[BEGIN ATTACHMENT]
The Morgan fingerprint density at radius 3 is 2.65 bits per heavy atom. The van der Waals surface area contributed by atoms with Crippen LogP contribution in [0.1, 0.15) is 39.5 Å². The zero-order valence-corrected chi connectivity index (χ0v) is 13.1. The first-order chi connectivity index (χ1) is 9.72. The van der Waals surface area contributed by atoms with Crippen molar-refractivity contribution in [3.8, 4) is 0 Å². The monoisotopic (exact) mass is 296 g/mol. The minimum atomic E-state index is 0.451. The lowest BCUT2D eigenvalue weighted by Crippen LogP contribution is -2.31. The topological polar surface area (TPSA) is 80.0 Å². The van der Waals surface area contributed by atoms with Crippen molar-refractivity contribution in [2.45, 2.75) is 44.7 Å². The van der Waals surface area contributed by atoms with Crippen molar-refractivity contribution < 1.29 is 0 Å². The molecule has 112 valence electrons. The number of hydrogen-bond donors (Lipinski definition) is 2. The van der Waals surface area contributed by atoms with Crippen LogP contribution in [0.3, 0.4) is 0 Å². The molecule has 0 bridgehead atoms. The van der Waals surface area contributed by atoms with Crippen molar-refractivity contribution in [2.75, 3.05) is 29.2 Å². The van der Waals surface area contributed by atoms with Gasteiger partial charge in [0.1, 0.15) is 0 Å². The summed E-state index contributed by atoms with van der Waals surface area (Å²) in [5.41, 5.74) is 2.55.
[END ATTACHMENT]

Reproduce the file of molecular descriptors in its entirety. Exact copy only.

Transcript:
The Morgan fingerprint density at radius 3 is 2.65 bits per heavy atom. The van der Waals surface area contributed by atoms with Crippen LogP contribution in [0.1, 0.15) is 39.5 Å². The zero-order valence-corrected chi connectivity index (χ0v) is 13.1. The first-order chi connectivity index (χ1) is 9.72. The van der Waals surface area contributed by atoms with Crippen molar-refractivity contribution in [3.8, 4) is 0 Å². The monoisotopic (exact) mass is 296 g/mol. The minimum atomic E-state index is 0.451. The lowest BCUT2D eigenvalue weighted by Crippen LogP contribution is -2.31. The topological polar surface area (TPSA) is 80.0 Å². The van der Waals surface area contributed by atoms with Crippen molar-refractivity contribution in [2.45, 2.75) is 44.7 Å². The van der Waals surface area contributed by atoms with Crippen molar-refractivity contribution < 1.29 is 0 Å². The molecule has 112 valence electrons. The number of hydrogen-bond donors (Lipinski definition) is 2. The van der Waals surface area contributed by atoms with Crippen LogP contribution in [0.3, 0.4) is 0 Å². The molecule has 0 bridgehead atoms. The van der Waals surface area contributed by atoms with Crippen molar-refractivity contribution in [2.75, 3.05) is 29.2 Å². The van der Waals surface area contributed by atoms with Gasteiger partial charge in [0.1, 0.15) is 0 Å². The summed E-state index contributed by atoms with van der Waals surface area (Å²) in [5.41, 5.74) is 2.55.